Cyber security has certainly become the latest hot topic in IT – but it’s hard to keep up with what the real risks are to ordinary business. Last week’s DDoS attack that took down Twitter and PayPal (among others) is an excellent example of the frightening ways hackers are evolving, but how worried should your business be?
The good news is this latest attack isn’t what you should be worried about. DDoS (Distributed Denial-of-Service) attacks occur when hackers leverage a network of computers to send traffic or data that will overload a system. Attacks like this are typically targeted at high profile organisations, and your business will rarely get caught in the crossfire. This doesn’t mean you shouldn’t be aware of it, and shouldn’t take steps to prevent it, but it is simply one piece of the bigger cyber security pie.
In this article we are going to cover the types of attacks small business are likely to come in contact with, before discussing some handy tips for protecting your organisation.
Types of Cyber Attacks
Ransomware can be downloaded via malicious emails and websites simply by clicking on a link, and remains one of the most common types of attacks faced by small business. The sophistication of these attacks is constantly evolving with high success rates, as has been demonstrated by the recent Cryptolocker virus masquerading as Australia Post emails.
Once activated, Ransomware encrypts the files on a computer as well as anything locally connected to that computer such as file servers. The victim is then directed to a web page that provides instructions on how to pay the ransom to get the key to decrypt the files.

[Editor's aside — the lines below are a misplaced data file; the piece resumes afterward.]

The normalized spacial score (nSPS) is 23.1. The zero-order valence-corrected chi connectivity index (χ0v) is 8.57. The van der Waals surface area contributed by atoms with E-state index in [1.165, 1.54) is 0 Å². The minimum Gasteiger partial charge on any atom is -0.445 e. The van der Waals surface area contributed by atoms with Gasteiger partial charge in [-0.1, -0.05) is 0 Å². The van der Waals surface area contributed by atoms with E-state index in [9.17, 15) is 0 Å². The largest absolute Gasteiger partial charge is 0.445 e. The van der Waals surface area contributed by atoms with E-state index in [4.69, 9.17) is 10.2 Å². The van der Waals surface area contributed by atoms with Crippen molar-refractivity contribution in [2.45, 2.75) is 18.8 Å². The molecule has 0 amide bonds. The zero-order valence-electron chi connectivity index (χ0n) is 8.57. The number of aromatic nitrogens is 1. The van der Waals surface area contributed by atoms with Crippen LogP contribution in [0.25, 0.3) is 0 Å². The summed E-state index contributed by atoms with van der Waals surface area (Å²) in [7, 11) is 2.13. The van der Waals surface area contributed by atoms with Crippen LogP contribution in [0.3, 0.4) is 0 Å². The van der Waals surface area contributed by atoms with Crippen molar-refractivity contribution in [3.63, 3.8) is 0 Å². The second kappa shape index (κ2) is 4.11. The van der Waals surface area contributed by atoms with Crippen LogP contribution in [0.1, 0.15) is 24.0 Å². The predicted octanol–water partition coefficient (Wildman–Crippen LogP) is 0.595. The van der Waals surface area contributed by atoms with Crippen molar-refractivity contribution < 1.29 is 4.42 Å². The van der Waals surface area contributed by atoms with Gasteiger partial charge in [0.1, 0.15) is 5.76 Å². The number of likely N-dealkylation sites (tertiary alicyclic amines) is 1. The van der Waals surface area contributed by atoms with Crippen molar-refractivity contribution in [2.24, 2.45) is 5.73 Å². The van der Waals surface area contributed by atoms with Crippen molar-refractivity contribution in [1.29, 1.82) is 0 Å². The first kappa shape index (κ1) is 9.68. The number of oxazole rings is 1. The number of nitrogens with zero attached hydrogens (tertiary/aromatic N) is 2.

The best advice to deal with a Ransomware attack once it is activated is to not trust the attackers to provide the decryption keys (i.e. don’t pay!). Also ensure you have good, safe, up to date backups that you can recover from.
Spear phishing is sometimes referred to as the cyberspace version of social engineering, because the exploiter typically employs psychological manipulation to establish trust and elicit information from the recipient such as bank account details or passwords.
Although there has been much education awareness about this type of attack, it is still very popular as the methods used can be quite convincing. Using social media and other publically available information, these emails can look like they come from someone you know, or an organisation you have an account with.
Avoid this type of attack by having a policy of not replying to, opening attachments or clicking on links in unsolicited or suspicious emails. Deploying email protection services to detect and quarantine malicious emails and spam is essential.
What you can do to improve Cyber Security
For IT security to be effective, awareness must be converted into action. This means taking steps to mitigate the risks with a comprehensive approach that includes:
Many organisations make the common mistake of deploying cyber security as a “set and forget” strategy. An example of this is where a firewall is deployed to protect an organisations network perimeter, and ongoing vulnerability assessments and penetration testing is never done. This is equivalent to installing a fire alarm at your office and not conducting on-going fire alarm testing to ensure the fire-alarm is effective.
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